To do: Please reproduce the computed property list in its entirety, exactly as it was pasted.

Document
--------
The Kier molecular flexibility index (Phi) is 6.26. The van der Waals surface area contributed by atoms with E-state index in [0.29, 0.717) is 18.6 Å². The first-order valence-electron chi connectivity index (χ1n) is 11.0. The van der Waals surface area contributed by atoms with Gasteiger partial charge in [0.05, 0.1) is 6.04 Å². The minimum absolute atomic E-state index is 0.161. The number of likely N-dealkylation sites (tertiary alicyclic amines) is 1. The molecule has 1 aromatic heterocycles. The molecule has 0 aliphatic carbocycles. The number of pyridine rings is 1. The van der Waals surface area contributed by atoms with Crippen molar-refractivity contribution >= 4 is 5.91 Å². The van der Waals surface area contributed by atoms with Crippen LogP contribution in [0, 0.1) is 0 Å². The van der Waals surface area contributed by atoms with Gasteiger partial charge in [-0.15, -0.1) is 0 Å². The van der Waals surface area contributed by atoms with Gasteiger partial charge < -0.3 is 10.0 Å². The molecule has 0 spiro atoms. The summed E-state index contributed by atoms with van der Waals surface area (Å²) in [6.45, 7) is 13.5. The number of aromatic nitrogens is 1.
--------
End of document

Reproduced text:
The Kier molecular flexibility index (Phi) is 6.26. The van der Waals surface area contributed by atoms with E-state index in [0.29, 0.717) is 18.6 Å². The first-order valence-electron chi connectivity index (χ1n) is 11.0. The van der Waals surface area contributed by atoms with Gasteiger partial charge in [0.05, 0.1) is 6.04 Å². The minimum absolute atomic E-state index is 0.161. The number of likely N-dealkylation sites (tertiary alicyclic amines) is 1. The molecule has 1 aromatic heterocycles. The molecule has 0 aliphatic carbocycles. The number of pyridine rings is 1. The van der Waals surface area contributed by atoms with Crippen molar-refractivity contribution >= 4 is 5.91 Å². The van der Waals surface area contributed by atoms with Crippen LogP contribution in [0, 0.1) is 0 Å². The van der Waals surface area contributed by atoms with Gasteiger partial charge in [-0.15, -0.1) is 0 Å². The van der Waals surface area contributed by atoms with Gasteiger partial charge < -0.3 is 10.0 Å². The molecule has 0 spiro atoms. The summed E-state index contributed by atoms with van der Waals surface area (Å²) in [6.45, 7) is 13.5. The number of aromatic nitrogens is 1.